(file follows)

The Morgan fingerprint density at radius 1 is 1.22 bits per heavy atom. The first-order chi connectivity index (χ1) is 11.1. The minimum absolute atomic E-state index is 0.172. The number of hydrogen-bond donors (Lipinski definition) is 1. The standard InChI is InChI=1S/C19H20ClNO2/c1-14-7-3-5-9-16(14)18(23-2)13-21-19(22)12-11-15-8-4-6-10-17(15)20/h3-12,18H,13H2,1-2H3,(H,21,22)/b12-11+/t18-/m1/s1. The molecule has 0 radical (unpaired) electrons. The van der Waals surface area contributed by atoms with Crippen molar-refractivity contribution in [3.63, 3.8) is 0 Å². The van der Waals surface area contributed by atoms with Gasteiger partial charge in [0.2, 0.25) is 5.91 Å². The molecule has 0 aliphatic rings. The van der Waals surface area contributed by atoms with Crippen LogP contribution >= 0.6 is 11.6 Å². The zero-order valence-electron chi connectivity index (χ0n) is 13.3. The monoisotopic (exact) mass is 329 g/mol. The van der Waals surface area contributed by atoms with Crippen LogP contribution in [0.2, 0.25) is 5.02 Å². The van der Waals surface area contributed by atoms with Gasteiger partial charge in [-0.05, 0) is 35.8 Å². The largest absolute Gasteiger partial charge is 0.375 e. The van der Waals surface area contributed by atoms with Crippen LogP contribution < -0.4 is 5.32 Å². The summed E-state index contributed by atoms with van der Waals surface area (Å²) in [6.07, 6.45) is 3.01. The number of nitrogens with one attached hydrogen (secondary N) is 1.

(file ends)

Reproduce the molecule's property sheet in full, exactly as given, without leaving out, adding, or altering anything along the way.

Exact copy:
The Morgan fingerprint density at radius 1 is 1.22 bits per heavy atom. The first-order chi connectivity index (χ1) is 11.1. The minimum absolute atomic E-state index is 0.172. The number of hydrogen-bond donors (Lipinski definition) is 1. The standard InChI is InChI=1S/C19H20ClNO2/c1-14-7-3-5-9-16(14)18(23-2)13-21-19(22)12-11-15-8-4-6-10-17(15)20/h3-12,18H,13H2,1-2H3,(H,21,22)/b12-11+/t18-/m1/s1. The molecule has 0 radical (unpaired) electrons. The van der Waals surface area contributed by atoms with Crippen molar-refractivity contribution in [3.63, 3.8) is 0 Å². The van der Waals surface area contributed by atoms with Gasteiger partial charge in [0.2, 0.25) is 5.91 Å². The molecule has 0 aliphatic rings. The van der Waals surface area contributed by atoms with Crippen LogP contribution >= 0.6 is 11.6 Å². The zero-order valence-electron chi connectivity index (χ0n) is 13.3. The monoisotopic (exact) mass is 329 g/mol. The van der Waals surface area contributed by atoms with Crippen LogP contribution in [0.2, 0.25) is 5.02 Å². The van der Waals surface area contributed by atoms with Gasteiger partial charge in [-0.05, 0) is 35.8 Å². The largest absolute Gasteiger partial charge is 0.375 e. The van der Waals surface area contributed by atoms with Crippen LogP contribution < -0.4 is 5.32 Å². The summed E-state index contributed by atoms with van der Waals surface area (Å²) in [6.07, 6.45) is 3.01. The number of nitrogens with one attached hydrogen (secondary N) is 1.